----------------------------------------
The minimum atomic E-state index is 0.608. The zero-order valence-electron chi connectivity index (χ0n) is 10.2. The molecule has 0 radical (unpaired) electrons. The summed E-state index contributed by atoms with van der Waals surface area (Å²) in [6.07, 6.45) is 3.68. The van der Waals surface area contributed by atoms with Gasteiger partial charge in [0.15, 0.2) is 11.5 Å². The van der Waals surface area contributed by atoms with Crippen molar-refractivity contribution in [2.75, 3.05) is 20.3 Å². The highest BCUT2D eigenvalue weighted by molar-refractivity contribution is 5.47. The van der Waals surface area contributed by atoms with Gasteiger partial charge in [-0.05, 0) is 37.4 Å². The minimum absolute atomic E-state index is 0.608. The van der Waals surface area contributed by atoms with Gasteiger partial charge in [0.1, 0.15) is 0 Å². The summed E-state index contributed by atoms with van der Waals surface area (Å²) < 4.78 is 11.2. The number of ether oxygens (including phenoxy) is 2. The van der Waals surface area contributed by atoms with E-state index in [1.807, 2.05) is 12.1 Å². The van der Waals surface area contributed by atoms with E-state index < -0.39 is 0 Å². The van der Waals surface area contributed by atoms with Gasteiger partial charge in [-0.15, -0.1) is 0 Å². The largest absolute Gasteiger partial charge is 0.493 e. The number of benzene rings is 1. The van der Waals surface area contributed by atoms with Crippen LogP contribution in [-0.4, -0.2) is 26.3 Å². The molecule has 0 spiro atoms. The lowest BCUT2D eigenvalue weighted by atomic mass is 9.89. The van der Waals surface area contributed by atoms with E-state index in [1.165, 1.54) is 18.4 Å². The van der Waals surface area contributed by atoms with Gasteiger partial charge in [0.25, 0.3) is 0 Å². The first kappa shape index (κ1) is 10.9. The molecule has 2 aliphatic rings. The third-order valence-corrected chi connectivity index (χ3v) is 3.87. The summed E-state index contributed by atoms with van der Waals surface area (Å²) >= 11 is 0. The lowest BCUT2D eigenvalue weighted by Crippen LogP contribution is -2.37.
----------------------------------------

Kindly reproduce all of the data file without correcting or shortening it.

The minimum atomic E-state index is 0.608. The zero-order valence-electron chi connectivity index (χ0n) is 10.2. The molecule has 0 radical (unpaired) electrons. The summed E-state index contributed by atoms with van der Waals surface area (Å²) in [6.07, 6.45) is 3.68. The van der Waals surface area contributed by atoms with Gasteiger partial charge in [0.15, 0.2) is 11.5 Å². The van der Waals surface area contributed by atoms with Crippen molar-refractivity contribution in [2.75, 3.05) is 20.3 Å². The highest BCUT2D eigenvalue weighted by molar-refractivity contribution is 5.47. The van der Waals surface area contributed by atoms with Gasteiger partial charge in [-0.05, 0) is 37.4 Å². The minimum absolute atomic E-state index is 0.608. The van der Waals surface area contributed by atoms with Gasteiger partial charge in [0.1, 0.15) is 0 Å². The summed E-state index contributed by atoms with van der Waals surface area (Å²) < 4.78 is 11.2. The number of ether oxygens (including phenoxy) is 2. The van der Waals surface area contributed by atoms with E-state index in [1.807, 2.05) is 12.1 Å². The van der Waals surface area contributed by atoms with E-state index < -0.39 is 0 Å². The van der Waals surface area contributed by atoms with Gasteiger partial charge in [-0.15, -0.1) is 0 Å². The largest absolute Gasteiger partial charge is 0.493 e. The number of benzene rings is 1. The van der Waals surface area contributed by atoms with Crippen LogP contribution in [-0.4, -0.2) is 26.3 Å². The molecule has 0 spiro atoms. The lowest BCUT2D eigenvalue weighted by atomic mass is 9.89. The van der Waals surface area contributed by atoms with E-state index in [1.165, 1.54) is 18.4 Å². The van der Waals surface area contributed by atoms with Gasteiger partial charge in [0.25, 0.3) is 0 Å². The first kappa shape index (κ1) is 10.9. The molecule has 2 aliphatic rings. The third-order valence-corrected chi connectivity index (χ3v) is 3.87. The summed E-state index contributed by atoms with van der Waals surface area (Å²) >= 11 is 0. The lowest BCUT2D eigenvalue weighted by Crippen LogP contribution is -2.37.